'Constitutional theorists who wish to hold our attention must charm as well as instruct; this is not so, I think, in other countries,' writes Ferdinand Mount. Who better to illustrate the claim? Few figures in the world of English letters possess such a combination of credentials. Author of a number of novels; columnist or leader-writer for half of the nation's press, with a record of service from the Sketch to the Spectator; champion of family values; political counsellor at Downing Street: the editor of the Times Literary Supplement seems the ideal candidate for the task in hand. Nor is the success of The British Constitution Now in fulfilling the first part of the requirement in doubt. Mount's account of the framework of the United Kingdom, and what repair it may call for, has already beguiled readers across the political spectrum. Commentators on right and left alike have praised its wit and acumen. If few have seen eye to eye with every proposal it makes, virtually all have agreed that this is the work of an enlightened reformer, of liberal temper, within the party of tradition. Here, so it would appear, is a rare conservative who might even be regarded as an ally, in his own fashion, of the franc-tireurs around Charter 88.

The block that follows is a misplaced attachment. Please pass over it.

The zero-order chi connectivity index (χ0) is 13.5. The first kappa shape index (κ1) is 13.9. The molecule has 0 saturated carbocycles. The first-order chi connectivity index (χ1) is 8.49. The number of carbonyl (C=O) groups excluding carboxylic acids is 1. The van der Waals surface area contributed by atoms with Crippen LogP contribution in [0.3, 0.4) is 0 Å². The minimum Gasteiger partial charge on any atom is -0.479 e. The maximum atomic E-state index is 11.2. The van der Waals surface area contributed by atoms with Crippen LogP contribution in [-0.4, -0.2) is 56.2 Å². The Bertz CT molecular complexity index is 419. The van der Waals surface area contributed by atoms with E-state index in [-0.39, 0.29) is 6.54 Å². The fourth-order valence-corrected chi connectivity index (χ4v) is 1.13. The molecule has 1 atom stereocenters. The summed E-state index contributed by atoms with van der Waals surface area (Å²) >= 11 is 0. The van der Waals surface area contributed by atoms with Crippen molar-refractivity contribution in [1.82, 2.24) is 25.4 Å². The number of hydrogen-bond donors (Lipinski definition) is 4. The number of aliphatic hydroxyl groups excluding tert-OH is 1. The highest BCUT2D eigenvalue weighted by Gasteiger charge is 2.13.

LRB 22 October 1992 | PDF Download